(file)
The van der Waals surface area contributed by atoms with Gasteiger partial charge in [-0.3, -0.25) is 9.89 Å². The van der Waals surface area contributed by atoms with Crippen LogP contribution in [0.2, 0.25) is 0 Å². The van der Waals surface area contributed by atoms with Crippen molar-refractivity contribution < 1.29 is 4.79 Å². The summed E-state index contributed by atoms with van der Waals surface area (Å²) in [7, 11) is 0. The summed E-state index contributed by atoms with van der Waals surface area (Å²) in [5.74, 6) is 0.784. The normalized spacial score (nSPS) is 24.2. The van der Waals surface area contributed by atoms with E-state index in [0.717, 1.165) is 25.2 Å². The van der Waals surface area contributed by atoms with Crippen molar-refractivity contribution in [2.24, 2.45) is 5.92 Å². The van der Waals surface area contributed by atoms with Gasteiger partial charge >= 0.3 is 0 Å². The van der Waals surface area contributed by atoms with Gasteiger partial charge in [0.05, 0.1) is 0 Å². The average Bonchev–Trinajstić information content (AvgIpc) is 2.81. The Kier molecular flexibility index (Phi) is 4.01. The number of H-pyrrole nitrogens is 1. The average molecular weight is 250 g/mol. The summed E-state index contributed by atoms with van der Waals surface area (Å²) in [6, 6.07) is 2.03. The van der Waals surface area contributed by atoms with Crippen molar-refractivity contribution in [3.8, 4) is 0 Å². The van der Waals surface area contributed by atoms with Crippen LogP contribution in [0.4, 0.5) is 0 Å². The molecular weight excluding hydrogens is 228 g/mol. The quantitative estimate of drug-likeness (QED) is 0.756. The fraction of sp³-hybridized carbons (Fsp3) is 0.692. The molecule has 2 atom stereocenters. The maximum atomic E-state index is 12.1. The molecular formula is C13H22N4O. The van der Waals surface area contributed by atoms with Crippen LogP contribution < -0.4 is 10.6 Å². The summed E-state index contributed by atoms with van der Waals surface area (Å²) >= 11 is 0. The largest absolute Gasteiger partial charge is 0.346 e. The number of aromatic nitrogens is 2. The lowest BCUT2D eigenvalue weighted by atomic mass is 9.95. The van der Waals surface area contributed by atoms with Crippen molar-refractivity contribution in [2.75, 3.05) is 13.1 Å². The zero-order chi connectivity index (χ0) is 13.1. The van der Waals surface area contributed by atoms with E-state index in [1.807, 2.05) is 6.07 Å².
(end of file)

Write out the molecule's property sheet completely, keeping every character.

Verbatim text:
The van der Waals surface area contributed by atoms with Gasteiger partial charge in [-0.3, -0.25) is 9.89 Å². The van der Waals surface area contributed by atoms with Crippen LogP contribution in [0.2, 0.25) is 0 Å². The van der Waals surface area contributed by atoms with Crippen molar-refractivity contribution < 1.29 is 4.79 Å². The summed E-state index contributed by atoms with van der Waals surface area (Å²) in [7, 11) is 0. The summed E-state index contributed by atoms with van der Waals surface area (Å²) in [5.74, 6) is 0.784. The normalized spacial score (nSPS) is 24.2. The van der Waals surface area contributed by atoms with E-state index in [0.717, 1.165) is 25.2 Å². The van der Waals surface area contributed by atoms with Crippen molar-refractivity contribution in [2.24, 2.45) is 5.92 Å². The van der Waals surface area contributed by atoms with Gasteiger partial charge >= 0.3 is 0 Å². The van der Waals surface area contributed by atoms with Gasteiger partial charge in [0.05, 0.1) is 0 Å². The average Bonchev–Trinajstić information content (AvgIpc) is 2.81. The Kier molecular flexibility index (Phi) is 4.01. The number of H-pyrrole nitrogens is 1. The average molecular weight is 250 g/mol. The summed E-state index contributed by atoms with van der Waals surface area (Å²) in [6, 6.07) is 2.03. The van der Waals surface area contributed by atoms with Crippen molar-refractivity contribution in [3.8, 4) is 0 Å². The van der Waals surface area contributed by atoms with Crippen LogP contribution in [0.4, 0.5) is 0 Å². The molecular weight excluding hydrogens is 228 g/mol. The quantitative estimate of drug-likeness (QED) is 0.756. The fraction of sp³-hybridized carbons (Fsp3) is 0.692. The molecule has 2 atom stereocenters. The maximum atomic E-state index is 12.1. The molecular formula is C13H22N4O. The van der Waals surface area contributed by atoms with Crippen LogP contribution < -0.4 is 10.6 Å². The summed E-state index contributed by atoms with van der Waals surface area (Å²) >= 11 is 0. The largest absolute Gasteiger partial charge is 0.346 e. The number of aromatic nitrogens is 2. The lowest BCUT2D eigenvalue weighted by atomic mass is 9.95. The van der Waals surface area contributed by atoms with Crippen molar-refractivity contribution in [2.75, 3.05) is 13.1 Å². The zero-order chi connectivity index (χ0) is 13.1. The van der Waals surface area contributed by atoms with E-state index in [1.807, 2.05) is 6.07 Å².